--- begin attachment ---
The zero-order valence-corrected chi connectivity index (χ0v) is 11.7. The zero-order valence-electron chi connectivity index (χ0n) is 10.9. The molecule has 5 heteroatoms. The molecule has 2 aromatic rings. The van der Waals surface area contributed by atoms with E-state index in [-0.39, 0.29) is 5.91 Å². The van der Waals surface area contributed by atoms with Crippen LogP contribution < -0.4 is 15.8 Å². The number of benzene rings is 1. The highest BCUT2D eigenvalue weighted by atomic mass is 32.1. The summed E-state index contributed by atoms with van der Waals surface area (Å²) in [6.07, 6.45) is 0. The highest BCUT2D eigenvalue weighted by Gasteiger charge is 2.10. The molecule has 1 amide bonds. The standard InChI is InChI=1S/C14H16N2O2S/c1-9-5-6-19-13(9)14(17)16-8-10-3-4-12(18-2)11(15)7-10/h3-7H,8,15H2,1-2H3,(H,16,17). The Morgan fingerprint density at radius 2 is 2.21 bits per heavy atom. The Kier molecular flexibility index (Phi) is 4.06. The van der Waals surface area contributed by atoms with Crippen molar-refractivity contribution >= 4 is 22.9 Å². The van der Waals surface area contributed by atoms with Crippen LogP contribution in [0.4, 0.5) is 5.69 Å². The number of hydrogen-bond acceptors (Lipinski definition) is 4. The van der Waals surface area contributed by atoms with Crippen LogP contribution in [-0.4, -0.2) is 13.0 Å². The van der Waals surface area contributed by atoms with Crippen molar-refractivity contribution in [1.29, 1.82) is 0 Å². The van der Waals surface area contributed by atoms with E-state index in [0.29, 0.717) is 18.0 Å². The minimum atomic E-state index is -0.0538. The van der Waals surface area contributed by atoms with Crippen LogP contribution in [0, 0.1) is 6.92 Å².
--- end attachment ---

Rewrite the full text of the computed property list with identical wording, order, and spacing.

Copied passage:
The zero-order valence-corrected chi connectivity index (χ0v) is 11.7. The zero-order valence-electron chi connectivity index (χ0n) is 10.9. The molecule has 5 heteroatoms. The molecule has 2 aromatic rings. The van der Waals surface area contributed by atoms with E-state index in [-0.39, 0.29) is 5.91 Å². The van der Waals surface area contributed by atoms with Crippen LogP contribution < -0.4 is 15.8 Å². The number of benzene rings is 1. The highest BCUT2D eigenvalue weighted by atomic mass is 32.1. The summed E-state index contributed by atoms with van der Waals surface area (Å²) in [6.07, 6.45) is 0. The highest BCUT2D eigenvalue weighted by Gasteiger charge is 2.10. The molecule has 1 amide bonds. The standard InChI is InChI=1S/C14H16N2O2S/c1-9-5-6-19-13(9)14(17)16-8-10-3-4-12(18-2)11(15)7-10/h3-7H,8,15H2,1-2H3,(H,16,17). The Morgan fingerprint density at radius 2 is 2.21 bits per heavy atom. The Kier molecular flexibility index (Phi) is 4.06. The van der Waals surface area contributed by atoms with Crippen molar-refractivity contribution >= 4 is 22.9 Å². The van der Waals surface area contributed by atoms with Crippen LogP contribution in [0.4, 0.5) is 5.69 Å². The number of hydrogen-bond acceptors (Lipinski definition) is 4. The van der Waals surface area contributed by atoms with Crippen LogP contribution in [-0.4, -0.2) is 13.0 Å². The van der Waals surface area contributed by atoms with Crippen molar-refractivity contribution in [1.29, 1.82) is 0 Å². The van der Waals surface area contributed by atoms with E-state index in [0.29, 0.717) is 18.0 Å². The minimum atomic E-state index is -0.0538. The van der Waals surface area contributed by atoms with Crippen LogP contribution in [0, 0.1) is 6.92 Å².